You Should Know … Rhea Kennedy

Rhea Kennedy is a lecturer in the Gallaudet University English department. She is also a freelance writer and member of the boards of Gallaudet’s Hillel and Crossroads Community Food Network.

The 36-year-old New Paltz, N.Y., native made a pit stop in the Midwest to attend Oberlin College, majoring in creative writing, before landing in Washington 14 years ago. She’s worked at Gallaudet in some capacity ever since. Kennedy is fluent in American Sign Language, having grown up with a sister who is deaf.

What drew you to writing?

Growing up, I really loved visual art. I loved to sketch and draw and people told me I was pretty good and usually ahead of whatever my age group was doing. At one point, my mom started this greeting card company with drawings I had made — we still have those around from when I was like 9. But I realized what I really liked about the drawing was that I was telling stories [and] soon realized I could just write those. I think that’s why I transitioned.

My [professional] work was always more journalism oriented. I started working here in the development office as a writer. My first profiles were of students thriving because of a scholarship. Then I applied for a position in the communications and public relations office, writing for all the publications. During that time, I dipped my toe into freelance journalistic writing and I think that’s why I decided to apply for the master’s in creative writing in nonfiction [from Johns Hopkins University].

Do you have a favorite subject matter or type of writing?

I’d say food and agriculture. I became really fascinated with sustainable agriculture, but also the ways the Jewish community is getting involved in sustainable agriculture and connecting it to Jewish tradition.

Yeah, I noticed you write a lot about food and sustainability and the Jewish community. What has been surprising to you about the intersection of those topics?

It has been surprising how well they align. With current thinking about sustainable agriculture secularly, the idea of letting land lie fallow and crop rotation is just a mirror image of the concept of shmitta, that once-every-seven-years rest for the land. That kind of thing, I just keep saying, “Oh, this makes sense. It’s in the Torah, it’s in the Talmud.”

Do you have a favorite area or story that you keep coming back to?

That whole idea of what is old becomes new again is really fascinating to me. Like fermentation is really big now — there are a lot of startups doing fermented vegetables — and that’s like a millennia-old technique of preserving vegetables and making them more digestible and more nutritious.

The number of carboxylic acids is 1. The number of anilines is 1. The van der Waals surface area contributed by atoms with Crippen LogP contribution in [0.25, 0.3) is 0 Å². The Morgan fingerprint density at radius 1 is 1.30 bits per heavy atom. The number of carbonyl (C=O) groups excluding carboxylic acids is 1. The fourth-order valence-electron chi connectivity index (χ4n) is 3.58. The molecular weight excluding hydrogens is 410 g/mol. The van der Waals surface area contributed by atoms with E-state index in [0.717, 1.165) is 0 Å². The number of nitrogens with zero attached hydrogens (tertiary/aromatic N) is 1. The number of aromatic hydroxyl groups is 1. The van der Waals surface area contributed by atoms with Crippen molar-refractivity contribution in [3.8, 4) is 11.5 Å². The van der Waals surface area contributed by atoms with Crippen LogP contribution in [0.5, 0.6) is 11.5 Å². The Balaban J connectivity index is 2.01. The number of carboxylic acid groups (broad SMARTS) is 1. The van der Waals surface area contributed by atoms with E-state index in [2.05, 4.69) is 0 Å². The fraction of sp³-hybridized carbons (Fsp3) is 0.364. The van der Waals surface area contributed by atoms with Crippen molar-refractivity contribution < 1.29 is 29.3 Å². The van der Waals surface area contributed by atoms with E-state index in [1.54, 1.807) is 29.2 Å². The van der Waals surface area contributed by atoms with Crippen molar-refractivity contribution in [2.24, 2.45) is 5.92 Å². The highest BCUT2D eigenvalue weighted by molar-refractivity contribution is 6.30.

So, what do you like about teaching?

I think I like how much it stretches me and, in many ways, I’ve gone back to my original passion for visual arts. I teach a design course, I teach multimedia composition. Even writing is so interdisciplinary and Gallaudet really encourages its faculty to be innovative and try out new teaching theories, so that, again, helps me stretch and learn and grow along with the students.

Is there a No. 1 lesson you try to teach your students or want them to come away with?

That’s a good question. This is probably something I’ll think of five different answers later. But that [the students] are capable of more creative, wacky and accurate work than they think. And it doesn’t have to be scary to do something new and do something well. That’s something I try to practice myself, to put myself out there — try a new activity in class, try to make videos and do things in ASL and add bilingual teaching techniques that are still new and intimidating to me.

I imagine becoming a teacher is already intimidating and then to have most of your students be deaf or hard-of-hearing can add an extra layer to that.

In some ways, yeah, it’s true because I’m teaching in my second language since all classes are taught in American Sign Language. But in other ways — I remember a student asked me this, about what it means to have a bilingual classroom — it really enriches everything. It’s like I have more tools at my disposal, more ways to discuss writing techniques and stories, so there’s that, too.

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